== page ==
Get Started Homeschooling in 2024: A Guide for a Successful & Satisfying Journey!

When you first step off the beaten path, leaving the conventional schooled path, you might have uncertainties and doubts; you might research & read more than Wiki itself.

Of course, it is a rite of passage for all new homeschoolers to do that, as one should (we are taking responsibility for our children’s education and that’s a big responsibility).

So, from this graduated homeschool mama to one just beginning her journey, here’s my guide to get started homeschooling…

I’m here to equip you to get clear and confident as you get started homeschooling so you don’t have to ride the tsunami waves of uncertainty, grapple in angst with other people’s concerns, or feel alone in your choice to do this thing: you really can do this homeschool thing confidently (and enjoy it too).

And a big warm welcome to you!

In the podcast season dedicated to new homeschoolers, here are a few common concerns that new homeschool families have:

And if you’re intending to Homeschool in Canada, I’ve got two episodes you’ll want to listen to as well:
If you have any questions as you get started homeschooling, you’re welcome to send a message here or book an appointment with me to chat…

Join the 1st Year Guide to Homeschooling to get Insights & Support all year long…

To get started homeschooling, there are a few key things you need to know:

Each province, state, or country has legal requirements for homeschooling, so research them and become familiar with them. (ps getting to know them will help build your confidence in addressing the non-supporters).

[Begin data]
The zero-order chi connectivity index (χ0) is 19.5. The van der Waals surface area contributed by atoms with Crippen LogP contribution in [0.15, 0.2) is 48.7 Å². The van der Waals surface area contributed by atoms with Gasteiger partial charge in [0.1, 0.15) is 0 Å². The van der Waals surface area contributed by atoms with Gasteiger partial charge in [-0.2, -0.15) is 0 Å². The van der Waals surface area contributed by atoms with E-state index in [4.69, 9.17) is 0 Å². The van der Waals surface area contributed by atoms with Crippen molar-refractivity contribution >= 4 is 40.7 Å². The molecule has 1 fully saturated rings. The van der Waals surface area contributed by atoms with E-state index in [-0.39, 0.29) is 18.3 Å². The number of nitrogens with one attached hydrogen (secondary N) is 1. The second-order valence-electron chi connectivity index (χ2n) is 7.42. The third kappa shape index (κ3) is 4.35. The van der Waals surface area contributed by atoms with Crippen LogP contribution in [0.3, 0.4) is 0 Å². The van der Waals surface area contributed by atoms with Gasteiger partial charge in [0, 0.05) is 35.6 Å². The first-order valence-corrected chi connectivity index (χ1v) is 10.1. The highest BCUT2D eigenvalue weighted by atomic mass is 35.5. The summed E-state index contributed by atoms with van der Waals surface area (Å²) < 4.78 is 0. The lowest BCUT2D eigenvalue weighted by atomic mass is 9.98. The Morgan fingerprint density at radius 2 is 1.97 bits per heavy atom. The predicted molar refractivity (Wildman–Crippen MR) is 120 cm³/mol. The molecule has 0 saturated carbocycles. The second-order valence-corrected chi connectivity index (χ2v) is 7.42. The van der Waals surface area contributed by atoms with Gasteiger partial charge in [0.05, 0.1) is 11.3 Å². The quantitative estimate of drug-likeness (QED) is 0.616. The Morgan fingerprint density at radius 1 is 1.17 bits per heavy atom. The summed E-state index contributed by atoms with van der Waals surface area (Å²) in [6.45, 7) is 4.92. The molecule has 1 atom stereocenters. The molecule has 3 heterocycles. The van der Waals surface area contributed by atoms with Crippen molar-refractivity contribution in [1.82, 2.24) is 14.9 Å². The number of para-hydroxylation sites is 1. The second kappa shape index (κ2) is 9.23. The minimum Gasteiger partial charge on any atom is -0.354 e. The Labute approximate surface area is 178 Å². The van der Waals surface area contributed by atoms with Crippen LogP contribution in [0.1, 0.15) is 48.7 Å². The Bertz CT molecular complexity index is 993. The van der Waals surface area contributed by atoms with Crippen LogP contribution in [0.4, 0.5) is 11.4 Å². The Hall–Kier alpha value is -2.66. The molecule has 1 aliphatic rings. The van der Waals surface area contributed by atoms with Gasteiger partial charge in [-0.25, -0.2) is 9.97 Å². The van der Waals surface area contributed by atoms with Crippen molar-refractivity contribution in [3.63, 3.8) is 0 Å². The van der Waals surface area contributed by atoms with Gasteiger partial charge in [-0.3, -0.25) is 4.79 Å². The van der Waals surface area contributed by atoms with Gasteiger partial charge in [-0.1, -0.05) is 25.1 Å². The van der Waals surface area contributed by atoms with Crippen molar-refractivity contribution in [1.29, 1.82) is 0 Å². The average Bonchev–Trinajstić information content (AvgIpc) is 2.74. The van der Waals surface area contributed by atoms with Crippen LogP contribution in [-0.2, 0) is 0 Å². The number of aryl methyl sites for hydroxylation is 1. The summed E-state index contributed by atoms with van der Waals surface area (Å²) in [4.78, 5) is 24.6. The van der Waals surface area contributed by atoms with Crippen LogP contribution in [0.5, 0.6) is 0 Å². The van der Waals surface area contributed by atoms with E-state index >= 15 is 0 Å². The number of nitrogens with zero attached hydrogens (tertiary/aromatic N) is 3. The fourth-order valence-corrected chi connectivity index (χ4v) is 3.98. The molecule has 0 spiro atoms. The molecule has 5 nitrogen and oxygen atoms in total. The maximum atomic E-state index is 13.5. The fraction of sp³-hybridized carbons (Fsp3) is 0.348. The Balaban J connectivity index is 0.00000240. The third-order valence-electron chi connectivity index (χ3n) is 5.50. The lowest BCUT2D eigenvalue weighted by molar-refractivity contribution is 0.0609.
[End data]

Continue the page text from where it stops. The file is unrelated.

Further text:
2. Curriculum:

You will want to choose a curriculum or resources that make sense to you and fit your child’s learning style. You can purchase pre-packaged curriculums or create your own using free resources.

(Borrow, don’t purchase, get a library card, and assume you’ll overbuy this year, but know that just because it’s curriculum or a lovely resource doesn’t mean it’ll be a useful tool for your child).

3. Learning styles:

Understanding your child’s learning style will help you tailor the curriculum and methods to meet their unique needs.

Oh, and since you’re researching all things homeschool right now, consider reading about:

In fact, if you heavily weighted your research here, rather than curriculum, methods, schedules, or time management, you will be happier at year 4.

If you don’t know where to start, join me in the Homeschool Mama Book Club, where I’ll lead you in conversations on important books & concepts that can benefit your homeschool and your homeschool mom life.

4. Determining a routine:

Setting a schedule and routine can help you stay organized and sane.

And I know you know you need this because this is one of the first things that 1-year homeschool parents ask me.

I’ll happily show you how to set it up in the Confident Homeschool Mom Collective. We can walk through what matters to you, help you clarify how to spend your days, whether you work in addition to homeschooling, or not, how to incorporate your Wellness Plan into your days, and also include relationship-building practices because the homeschool family life isn’t just about multiplying fractions, teaching your kiddo to read, or facilitating extracurriculars (but of course, we’ll talk about that too).

Here are a few resources to set your routine:
5. Record keeping:

Keep records of your child’s progress. I believe that tracking their progress is useful for you to build your confidence, not just because someone might come to your home one day (cause maybe they will, but probably they won’t)…

  • you want to know that you are doing right by them,
  • and keeping continual records will reinforce to YOU that you’re doing a bang-up job engaging them,
  • enabling their curiosities,
  • and giving them a feast of ideas so they can contribute meaningfully to their lives.
6. Support network:

Build a support network of other homeschooling families in your area. In the Confident Homeschool Mom Collective, I’ll give you a play-by-play of how you can create these relationships and support networks in your real world. and you can experience it virtually around the world too, and be cheered and encouraged by other first-year homeschool moms too.

7. Flexibility: